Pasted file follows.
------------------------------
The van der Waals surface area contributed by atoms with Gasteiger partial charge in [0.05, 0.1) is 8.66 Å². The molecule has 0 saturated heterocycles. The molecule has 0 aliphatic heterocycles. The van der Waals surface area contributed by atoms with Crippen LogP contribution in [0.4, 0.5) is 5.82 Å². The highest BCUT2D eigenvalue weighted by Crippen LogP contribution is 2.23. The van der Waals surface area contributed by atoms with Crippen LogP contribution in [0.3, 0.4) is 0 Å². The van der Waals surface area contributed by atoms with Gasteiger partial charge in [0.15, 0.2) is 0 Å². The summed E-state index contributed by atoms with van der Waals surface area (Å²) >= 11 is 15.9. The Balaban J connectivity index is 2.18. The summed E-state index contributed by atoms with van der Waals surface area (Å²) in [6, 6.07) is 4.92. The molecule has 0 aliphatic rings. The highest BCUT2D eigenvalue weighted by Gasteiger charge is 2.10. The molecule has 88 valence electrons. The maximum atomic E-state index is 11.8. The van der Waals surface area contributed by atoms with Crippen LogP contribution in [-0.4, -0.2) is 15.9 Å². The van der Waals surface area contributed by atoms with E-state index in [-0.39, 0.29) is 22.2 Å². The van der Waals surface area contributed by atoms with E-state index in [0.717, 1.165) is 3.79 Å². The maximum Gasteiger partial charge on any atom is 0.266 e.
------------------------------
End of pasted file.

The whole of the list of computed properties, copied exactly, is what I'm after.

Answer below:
The van der Waals surface area contributed by atoms with Gasteiger partial charge in [0.05, 0.1) is 8.66 Å². The molecule has 0 saturated heterocycles. The molecule has 0 aliphatic heterocycles. The van der Waals surface area contributed by atoms with Crippen LogP contribution in [0.4, 0.5) is 5.82 Å². The highest BCUT2D eigenvalue weighted by Crippen LogP contribution is 2.23. The van der Waals surface area contributed by atoms with Crippen LogP contribution in [0.3, 0.4) is 0 Å². The van der Waals surface area contributed by atoms with Gasteiger partial charge in [0.15, 0.2) is 0 Å². The summed E-state index contributed by atoms with van der Waals surface area (Å²) >= 11 is 15.9. The Balaban J connectivity index is 2.18. The summed E-state index contributed by atoms with van der Waals surface area (Å²) in [6, 6.07) is 4.92. The molecule has 0 aliphatic rings. The highest BCUT2D eigenvalue weighted by Gasteiger charge is 2.10. The molecule has 88 valence electrons. The maximum atomic E-state index is 11.8. The van der Waals surface area contributed by atoms with Crippen LogP contribution in [-0.4, -0.2) is 15.9 Å². The van der Waals surface area contributed by atoms with E-state index in [-0.39, 0.29) is 22.2 Å². The van der Waals surface area contributed by atoms with E-state index in [0.717, 1.165) is 3.79 Å². The maximum Gasteiger partial charge on any atom is 0.266 e.